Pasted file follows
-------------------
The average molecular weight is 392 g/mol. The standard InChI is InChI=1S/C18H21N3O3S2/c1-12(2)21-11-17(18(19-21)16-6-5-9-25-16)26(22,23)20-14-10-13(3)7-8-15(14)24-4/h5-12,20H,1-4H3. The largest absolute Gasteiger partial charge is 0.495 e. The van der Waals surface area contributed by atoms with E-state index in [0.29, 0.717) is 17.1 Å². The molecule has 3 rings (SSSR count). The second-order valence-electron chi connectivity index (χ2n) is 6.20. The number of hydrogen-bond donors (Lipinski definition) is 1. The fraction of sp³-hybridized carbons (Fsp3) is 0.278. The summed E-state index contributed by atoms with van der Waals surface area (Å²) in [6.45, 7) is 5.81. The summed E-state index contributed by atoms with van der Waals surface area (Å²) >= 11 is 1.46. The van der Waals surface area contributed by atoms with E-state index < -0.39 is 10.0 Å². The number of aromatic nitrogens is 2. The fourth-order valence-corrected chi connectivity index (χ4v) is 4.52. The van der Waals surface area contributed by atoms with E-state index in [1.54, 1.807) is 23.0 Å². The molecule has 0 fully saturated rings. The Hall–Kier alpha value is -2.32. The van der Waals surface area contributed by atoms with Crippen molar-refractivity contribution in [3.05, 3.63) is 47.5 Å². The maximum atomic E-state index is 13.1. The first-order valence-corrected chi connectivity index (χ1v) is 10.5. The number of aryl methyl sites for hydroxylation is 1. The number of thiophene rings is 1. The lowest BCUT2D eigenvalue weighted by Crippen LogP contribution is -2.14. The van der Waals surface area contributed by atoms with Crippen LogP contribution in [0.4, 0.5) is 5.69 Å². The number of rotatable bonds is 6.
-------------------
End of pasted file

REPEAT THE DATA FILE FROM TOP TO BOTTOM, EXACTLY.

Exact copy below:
The average molecular weight is 392 g/mol. The standard InChI is InChI=1S/C18H21N3O3S2/c1-12(2)21-11-17(18(19-21)16-6-5-9-25-16)26(22,23)20-14-10-13(3)7-8-15(14)24-4/h5-12,20H,1-4H3. The largest absolute Gasteiger partial charge is 0.495 e. The van der Waals surface area contributed by atoms with E-state index in [0.29, 0.717) is 17.1 Å². The molecule has 3 rings (SSSR count). The second-order valence-electron chi connectivity index (χ2n) is 6.20. The number of hydrogen-bond donors (Lipinski definition) is 1. The fraction of sp³-hybridized carbons (Fsp3) is 0.278. The summed E-state index contributed by atoms with van der Waals surface area (Å²) in [6.45, 7) is 5.81. The summed E-state index contributed by atoms with van der Waals surface area (Å²) >= 11 is 1.46. The van der Waals surface area contributed by atoms with E-state index < -0.39 is 10.0 Å². The number of aromatic nitrogens is 2. The fourth-order valence-corrected chi connectivity index (χ4v) is 4.52. The van der Waals surface area contributed by atoms with E-state index in [1.54, 1.807) is 23.0 Å². The molecule has 0 fully saturated rings. The Hall–Kier alpha value is -2.32. The van der Waals surface area contributed by atoms with Crippen molar-refractivity contribution in [3.05, 3.63) is 47.5 Å². The maximum atomic E-state index is 13.1. The first-order valence-corrected chi connectivity index (χ1v) is 10.5. The number of aryl methyl sites for hydroxylation is 1. The number of thiophene rings is 1. The lowest BCUT2D eigenvalue weighted by Crippen LogP contribution is -2.14. The van der Waals surface area contributed by atoms with Crippen LogP contribution in [0.4, 0.5) is 5.69 Å². The number of rotatable bonds is 6.